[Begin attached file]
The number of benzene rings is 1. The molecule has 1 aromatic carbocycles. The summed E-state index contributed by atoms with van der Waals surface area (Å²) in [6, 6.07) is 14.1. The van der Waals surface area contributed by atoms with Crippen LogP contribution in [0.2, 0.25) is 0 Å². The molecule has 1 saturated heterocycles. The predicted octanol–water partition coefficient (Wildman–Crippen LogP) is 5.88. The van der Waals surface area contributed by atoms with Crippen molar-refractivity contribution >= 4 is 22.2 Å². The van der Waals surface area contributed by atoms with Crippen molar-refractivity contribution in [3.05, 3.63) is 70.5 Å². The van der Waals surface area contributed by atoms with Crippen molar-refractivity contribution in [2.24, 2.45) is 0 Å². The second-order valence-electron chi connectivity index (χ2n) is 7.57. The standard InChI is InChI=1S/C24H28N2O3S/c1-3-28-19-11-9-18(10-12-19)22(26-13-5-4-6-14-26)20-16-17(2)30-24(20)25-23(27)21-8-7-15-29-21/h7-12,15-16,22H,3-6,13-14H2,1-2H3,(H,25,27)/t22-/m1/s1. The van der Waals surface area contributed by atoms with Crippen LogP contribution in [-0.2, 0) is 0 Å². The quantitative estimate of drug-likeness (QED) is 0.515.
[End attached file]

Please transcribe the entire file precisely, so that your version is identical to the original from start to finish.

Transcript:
The number of benzene rings is 1. The molecule has 1 aromatic carbocycles. The summed E-state index contributed by atoms with van der Waals surface area (Å²) in [6, 6.07) is 14.1. The van der Waals surface area contributed by atoms with Crippen LogP contribution in [0.2, 0.25) is 0 Å². The molecule has 1 saturated heterocycles. The predicted octanol–water partition coefficient (Wildman–Crippen LogP) is 5.88. The van der Waals surface area contributed by atoms with Crippen molar-refractivity contribution >= 4 is 22.2 Å². The van der Waals surface area contributed by atoms with Crippen molar-refractivity contribution in [3.05, 3.63) is 70.5 Å². The van der Waals surface area contributed by atoms with Crippen molar-refractivity contribution in [2.24, 2.45) is 0 Å². The second-order valence-electron chi connectivity index (χ2n) is 7.57. The standard InChI is InChI=1S/C24H28N2O3S/c1-3-28-19-11-9-18(10-12-19)22(26-13-5-4-6-14-26)20-16-17(2)30-24(20)25-23(27)21-8-7-15-29-21/h7-12,15-16,22H,3-6,13-14H2,1-2H3,(H,25,27)/t22-/m1/s1. The van der Waals surface area contributed by atoms with Crippen LogP contribution in [-0.2, 0) is 0 Å². The quantitative estimate of drug-likeness (QED) is 0.515.